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Last week (februari 4th)  we’ve launched our new Radboud University Oncologic Center (RUCO). State-of-the-art Healthcare in combination with hospitality. I will blog more about the RUCO in the next months, as this will be the first center where we will be bringing our strong vision, on how we will REshape our healthcare, into practice. So where Participatory Healthcare meets reality.

Discussing his keynote with our Executive Board Member Prof. Dr. Melvin Samsom, we tried to catch our vision into a few slides, for his keynote at the opening of RUCO on the symposium on World Cancer Day 2010. Because there were so many admissions we had to use two auditoria with a live transmission between them.


Below the keynote (in Dutch, transcript will follow) of Prof. Samsom (as a flipvideo, a professional version will follow and posted here also.)

There is very much more to tell about RUCO and our ambition to embrace the patient and his or her informal care into our team, and we will.

But right now I would like to focus on one aspect that always will affect every patient, every visitor and every worker at RUCO : Hospital-ity. And yes this is not a typo, but an intended way of writing to address not only the importance of this matter but also the way we think about it. Hospital-ity has been invented in hospitals I sometimes think, but also has more and more forgotten as common practice.

As a matter of fact : we have got our own Hospitality-officer.
New to our Radboud University Nijmegen Medical Centre, but also quite unique in the (Dutch) Healthcare. “I support and advise the Board on improving the hospitality and the appearance of the Radboud” says Jan-Jaap Schmitz.


“On behalf of the Board, I encourage the employees to continuously look through the eyes of our guests’ to our organization. “I walk in the UMC regular route of the patient and see that there is much to improve our appearance and hospitality. Increasingly I wonder how the patient or visitor experience this? Everything must be tiptop. It starts when someone leaves home. The signage, parking, entrance to the Radboud, reception at the central hall, waiting rooms, the treatment by the doctor and nurse etc, our coffee.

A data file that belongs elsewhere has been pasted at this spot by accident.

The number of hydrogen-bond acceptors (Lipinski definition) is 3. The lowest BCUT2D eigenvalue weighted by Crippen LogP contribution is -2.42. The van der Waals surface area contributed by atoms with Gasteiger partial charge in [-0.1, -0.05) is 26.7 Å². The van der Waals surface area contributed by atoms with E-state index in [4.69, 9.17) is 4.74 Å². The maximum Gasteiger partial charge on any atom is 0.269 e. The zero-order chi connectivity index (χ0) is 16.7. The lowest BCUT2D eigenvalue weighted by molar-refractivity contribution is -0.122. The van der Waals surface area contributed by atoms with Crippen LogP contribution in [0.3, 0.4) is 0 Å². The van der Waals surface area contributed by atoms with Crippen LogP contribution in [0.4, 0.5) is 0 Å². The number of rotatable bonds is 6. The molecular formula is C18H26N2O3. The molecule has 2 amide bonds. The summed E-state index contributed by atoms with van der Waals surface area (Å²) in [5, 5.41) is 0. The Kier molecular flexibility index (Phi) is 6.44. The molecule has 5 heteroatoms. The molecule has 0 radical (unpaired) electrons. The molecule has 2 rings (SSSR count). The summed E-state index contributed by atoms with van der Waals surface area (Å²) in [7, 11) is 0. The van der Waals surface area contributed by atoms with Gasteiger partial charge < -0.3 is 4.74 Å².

Each department should be aware of the importance of government and welcoming atmosphere, said Schmitz. “I want to know how the departments that have incorporated this aspect into their business plans. “Appearance is irrelevant”, some people think. The care is most important. The latter is true, but appearance is not incidental. Patients are all experts when it comes to hospitality, as we all are. They know if they are received hospitable, how the waiting room looked like, how the treatment by our employees was. Every department and every employee must therefore excel in hospitality.

So, our hospital-ity officer is key to our ambition to create a welcome enviroment for the visitors of our hospital, patient, visitor and employee. When needed he brings parties together, to persuade them to do better and mostly create awareness, as in time one gets blind for his own surroundings.

In RUCO, as in the rest of our hospital, the awareness of hospital-ity will gain in the coming years as health 2,0, participatory healthcare and hospital-ity will stay high on our agenda.

To be continued … 

(part of the text about our Hospitality officer is based on an article of our own Radbode-journal)


Lucien Engelen

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